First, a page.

HUNTLY residents fear fuel loads in the Bendigo Creek could pose a risk, with the captain of the fire brigade warning parts would "burn well".
Residents demanded answers from authorities responsible for managing the creek and its surrounds at a community meeting this week.
A 140-hectare fire threatened homes and burnt through land beside the creek on January 4.
This week's meeting was an opportunity for residents to learn more about fire preparedness. It also became a space for people to raise questions, some of which reflected long-running concerns about how the reserve was being managed.
"The roof nearly lifted off the building when they brought up the creek," Huntly resident Barry Quigley said.
He and wife Ann have called the community home for nearly 20 years.
Mrs Quigley said the state of the creek and the surrounding reserve had been "a big issue the whole time we've been here... nothing gets done."
She said the meeting's attendees received unsatisfactory answers to questions about fuel reduction.
Lindsay Sargeant said Parks Victoria's management of the area was "a disgrace".
He said he had been contacting the organisation for years about what he believed to be high fuel loads, including long grasses and fallen trees.
"You just get frustrated at the inaction," Mr Sargeant said.
All he said he wanted was for Parks Victoria to manage the area, "and manage it properly".
Garry Mountjoy had also been inquiring about fuel reduction at the reserve.
He used to have a licence to use the land for strategic grazing for his sheep.
That was at least 10 years ago. Mr Mountjoy said it appeared nothing had since been done to reduce fuel in the creek and its surrounds.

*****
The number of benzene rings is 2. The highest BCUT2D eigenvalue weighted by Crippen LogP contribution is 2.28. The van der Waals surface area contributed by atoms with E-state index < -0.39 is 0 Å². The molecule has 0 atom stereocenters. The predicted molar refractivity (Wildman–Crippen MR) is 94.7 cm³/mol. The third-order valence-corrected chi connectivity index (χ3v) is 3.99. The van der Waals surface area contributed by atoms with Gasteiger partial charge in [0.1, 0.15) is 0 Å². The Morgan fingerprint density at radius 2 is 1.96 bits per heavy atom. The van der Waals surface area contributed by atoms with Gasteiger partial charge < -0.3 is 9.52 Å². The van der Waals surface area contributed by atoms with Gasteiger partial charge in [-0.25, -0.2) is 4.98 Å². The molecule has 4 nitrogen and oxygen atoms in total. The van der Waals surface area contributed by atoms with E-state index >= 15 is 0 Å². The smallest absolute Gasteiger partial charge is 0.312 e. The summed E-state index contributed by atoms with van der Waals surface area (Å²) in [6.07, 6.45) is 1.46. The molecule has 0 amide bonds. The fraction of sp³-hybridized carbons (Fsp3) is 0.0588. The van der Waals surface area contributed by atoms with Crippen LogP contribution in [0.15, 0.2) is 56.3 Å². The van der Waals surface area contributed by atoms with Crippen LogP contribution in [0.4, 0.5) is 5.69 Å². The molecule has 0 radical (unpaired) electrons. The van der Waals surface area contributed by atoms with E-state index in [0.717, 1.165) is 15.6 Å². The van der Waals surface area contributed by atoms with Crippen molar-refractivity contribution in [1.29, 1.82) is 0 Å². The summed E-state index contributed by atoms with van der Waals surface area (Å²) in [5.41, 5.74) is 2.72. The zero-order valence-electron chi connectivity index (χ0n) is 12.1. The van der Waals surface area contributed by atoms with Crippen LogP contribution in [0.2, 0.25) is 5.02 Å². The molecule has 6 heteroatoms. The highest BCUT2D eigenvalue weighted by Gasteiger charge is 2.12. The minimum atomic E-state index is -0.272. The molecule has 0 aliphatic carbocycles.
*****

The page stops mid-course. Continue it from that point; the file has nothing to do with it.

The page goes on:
"It would be nowhere near as big a fire risk if it had stock in there," he said.
He said he had no issue with the area remaining open for public use, but the vegetation had to be "kept down".
Asked about the community's concerns, Huntly Fire Brigade captain Tony Jackson said there were some areas of the creek in which the grass load was "reasonably high".
"In places, it'll burn well," he said.
He said the Department of Environment, Water, Land and Planning did do some fuel reduction, "as far as slashing in part of the creek".
But that did not extend the length of the creek.
"There are many ways of keeping the fuel load down, and grazing's one of them,' Mr Jackson said.
He said the brigade's stance on fuel reduction was to strike a balance between the lowest possible fuel load, and the least harmful impact on the environment.
"The less fuel there is, the less intense the fire is," Mr Jackson said.
The 140-hectare fire on January 4 was sparked by a tree bringing down power lines, as a result of a wind change.
Energy Safe Victoria is believed to have visited the scene and found the trees were within guidelines.
Forty CFA tankers, 15 CFA support and 25 Forest Fire Management Victoria units attended the scene, bringing the fire under control within about three hours.
Much of the burnt area was public land beside the Bendigo Creek.
Four landholders were affected and no structures or stock were damaged or destroyed.
Huntly residents have praised firefighters for their efforts, particularly those who had the fire come within metres of their homes.
"Full credit to the fireys, they were here so fast and there trucks were from everywhere. We cant believe how many came here as fast as they did," Tanya Fisher said in the fire's aftermath.
"They risk their lives and I can't say thank-you enough."
Both Parks Victoria and DELWP have been contacted for comment.